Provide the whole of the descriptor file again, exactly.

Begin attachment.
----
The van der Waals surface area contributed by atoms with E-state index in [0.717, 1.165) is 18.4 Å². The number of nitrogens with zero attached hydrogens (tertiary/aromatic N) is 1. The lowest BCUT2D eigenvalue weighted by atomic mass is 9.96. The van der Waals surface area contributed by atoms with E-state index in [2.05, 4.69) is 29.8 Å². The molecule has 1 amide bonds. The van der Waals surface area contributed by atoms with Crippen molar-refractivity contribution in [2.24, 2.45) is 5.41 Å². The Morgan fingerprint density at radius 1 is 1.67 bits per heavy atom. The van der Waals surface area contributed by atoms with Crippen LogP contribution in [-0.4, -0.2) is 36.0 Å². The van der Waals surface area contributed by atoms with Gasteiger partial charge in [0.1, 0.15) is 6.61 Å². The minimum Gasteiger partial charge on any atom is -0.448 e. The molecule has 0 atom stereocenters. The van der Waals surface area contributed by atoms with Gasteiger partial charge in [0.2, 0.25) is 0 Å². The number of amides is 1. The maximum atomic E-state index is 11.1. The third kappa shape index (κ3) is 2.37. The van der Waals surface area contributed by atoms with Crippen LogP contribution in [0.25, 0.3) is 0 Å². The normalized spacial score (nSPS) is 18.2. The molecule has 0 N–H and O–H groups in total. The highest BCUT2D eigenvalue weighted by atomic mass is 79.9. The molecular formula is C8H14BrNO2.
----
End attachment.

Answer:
The van der Waals surface area contributed by atoms with E-state index in [0.717, 1.165) is 18.4 Å². The number of nitrogens with zero attached hydrogens (tertiary/aromatic N) is 1. The lowest BCUT2D eigenvalue weighted by atomic mass is 9.96. The van der Waals surface area contributed by atoms with E-state index in [2.05, 4.69) is 29.8 Å². The molecule has 1 amide bonds. The van der Waals surface area contributed by atoms with Crippen molar-refractivity contribution in [2.24, 2.45) is 5.41 Å². The Morgan fingerprint density at radius 1 is 1.67 bits per heavy atom. The van der Waals surface area contributed by atoms with Crippen LogP contribution in [-0.4, -0.2) is 36.0 Å². The van der Waals surface area contributed by atoms with Gasteiger partial charge in [0.1, 0.15) is 6.61 Å². The minimum Gasteiger partial charge on any atom is -0.448 e. The molecule has 0 atom stereocenters. The van der Waals surface area contributed by atoms with Gasteiger partial charge in [0.2, 0.25) is 0 Å². The number of amides is 1. The maximum atomic E-state index is 11.1. The third kappa shape index (κ3) is 2.37. The van der Waals surface area contributed by atoms with Crippen LogP contribution in [0.25, 0.3) is 0 Å². The normalized spacial score (nSPS) is 18.2. The molecule has 0 N–H and O–H groups in total. The highest BCUT2D eigenvalue weighted by atomic mass is 79.9. The molecular formula is C8H14BrNO2.